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How Cobras Strike

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Cobras come in different species with a distinct common trait: They're deadly. These creatures strike with ferocity and can bring down opponents hundreds of times their size. Cobras don't have to hunt often, but when they do, the combination of their size and their potent venom makes them a force to be reckoned with.

Hunting by Smell

Cobras don't have to eat every day -- in fact, they can go months without a meal. When it's time to feed, though, they rely on their tongues to help them hunt. Cobras aren't deaf, but they aren't able to distinguish ambient noises, and rely on their sense of smell to track down prey. By flicking their tongues in and out, they pull smells into their mouths, where a special organ interprets the smell. Following the scent, the cobra tracks his prey.

Hoods Up

When a cobra is on the defensive, he often makes his body appear as big as possible to look threatening. The snake can actually stand up relatively straight, with a third of his body standing upright -- for the tallest specimens of king cobras, this can reach 6 feet. He also uses muscles just below his head to fan out a part of his body called the hood. The hood, filled with muscles and ribs, acts as a warning to predators that the snake is a powerful foe. When he's hunting, he doesn't necessarily bother extending his hood, but it's a deterrent against would-be adversaries.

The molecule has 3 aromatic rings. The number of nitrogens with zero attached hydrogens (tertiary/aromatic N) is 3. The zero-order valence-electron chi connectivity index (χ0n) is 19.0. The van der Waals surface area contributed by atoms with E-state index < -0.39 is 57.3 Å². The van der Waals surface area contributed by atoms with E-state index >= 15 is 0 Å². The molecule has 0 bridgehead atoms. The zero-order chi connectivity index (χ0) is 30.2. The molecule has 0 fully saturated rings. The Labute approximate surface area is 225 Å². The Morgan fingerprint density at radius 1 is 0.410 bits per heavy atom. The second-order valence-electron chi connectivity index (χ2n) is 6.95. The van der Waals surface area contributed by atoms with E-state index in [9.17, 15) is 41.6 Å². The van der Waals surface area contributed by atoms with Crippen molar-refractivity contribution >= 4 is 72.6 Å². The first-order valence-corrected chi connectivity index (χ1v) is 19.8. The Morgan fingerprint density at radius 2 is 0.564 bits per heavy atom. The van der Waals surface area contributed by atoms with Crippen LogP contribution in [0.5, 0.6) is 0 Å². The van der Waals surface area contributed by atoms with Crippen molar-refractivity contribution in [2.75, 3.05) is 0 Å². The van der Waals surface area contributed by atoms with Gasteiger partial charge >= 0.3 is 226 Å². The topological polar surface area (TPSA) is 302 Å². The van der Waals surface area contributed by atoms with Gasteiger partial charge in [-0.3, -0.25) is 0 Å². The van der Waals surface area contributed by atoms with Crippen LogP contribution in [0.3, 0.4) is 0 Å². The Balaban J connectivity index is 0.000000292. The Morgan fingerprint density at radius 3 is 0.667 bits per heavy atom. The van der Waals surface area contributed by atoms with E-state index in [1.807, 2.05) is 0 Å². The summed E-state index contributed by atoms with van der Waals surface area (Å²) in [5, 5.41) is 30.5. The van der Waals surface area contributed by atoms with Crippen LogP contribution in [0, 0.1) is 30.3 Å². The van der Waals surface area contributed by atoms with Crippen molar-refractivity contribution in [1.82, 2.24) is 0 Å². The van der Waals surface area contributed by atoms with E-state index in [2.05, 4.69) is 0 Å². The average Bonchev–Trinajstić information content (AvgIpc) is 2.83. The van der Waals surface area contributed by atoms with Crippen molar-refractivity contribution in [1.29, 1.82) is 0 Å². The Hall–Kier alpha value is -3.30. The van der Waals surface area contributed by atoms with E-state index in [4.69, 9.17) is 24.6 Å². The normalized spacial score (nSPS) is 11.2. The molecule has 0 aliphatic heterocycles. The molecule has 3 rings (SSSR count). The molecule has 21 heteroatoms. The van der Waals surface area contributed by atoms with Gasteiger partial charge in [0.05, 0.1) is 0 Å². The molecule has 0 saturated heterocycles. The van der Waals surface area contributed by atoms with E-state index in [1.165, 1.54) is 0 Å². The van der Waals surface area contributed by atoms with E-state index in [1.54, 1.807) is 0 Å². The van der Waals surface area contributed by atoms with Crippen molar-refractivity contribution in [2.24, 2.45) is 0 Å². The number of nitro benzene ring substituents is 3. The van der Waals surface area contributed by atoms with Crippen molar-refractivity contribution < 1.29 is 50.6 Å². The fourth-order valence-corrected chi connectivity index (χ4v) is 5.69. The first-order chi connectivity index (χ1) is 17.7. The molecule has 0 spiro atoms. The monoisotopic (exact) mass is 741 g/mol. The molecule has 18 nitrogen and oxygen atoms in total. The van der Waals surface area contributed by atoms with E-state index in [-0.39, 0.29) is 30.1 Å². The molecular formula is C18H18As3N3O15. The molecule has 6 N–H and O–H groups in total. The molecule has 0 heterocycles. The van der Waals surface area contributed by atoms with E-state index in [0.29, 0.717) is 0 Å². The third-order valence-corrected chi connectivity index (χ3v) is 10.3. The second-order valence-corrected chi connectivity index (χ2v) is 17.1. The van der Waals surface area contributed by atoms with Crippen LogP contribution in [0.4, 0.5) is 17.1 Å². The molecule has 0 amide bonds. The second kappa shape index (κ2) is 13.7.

Striking and Eating

Cobras strike hard and fast, and they don't need to do much more than that to bring down their prey. A cobra lunges in with a quick bite, plunging his fangs into his prey and just as quickly snapping back into his original place -- from that point on, the venom does the work. His venom is potent, and his bite delivers an impressive amount -- about 0.2 ounces. In fact, he injects so much venom in a single bite that one strike can take down an elephant. After the venom kills the prey -- typically by stopping the victim's breathing -- the cobra unhinges his jaw and swallows it whole.


A cobra's strike is strong, but he doesn't always stop at one bite -- he may strike an opponent several times, injecting unnecessarily large doses of venom into his prey. Some species, known as "spitting cobras," actually squirt venom out of their fangs to attack their prey from a distance of 6 feet or more. When squirted into an adversary's eyes, this venom temporarily or permanently blinds them, and it can actually cause tissue scarring simply from skin contact.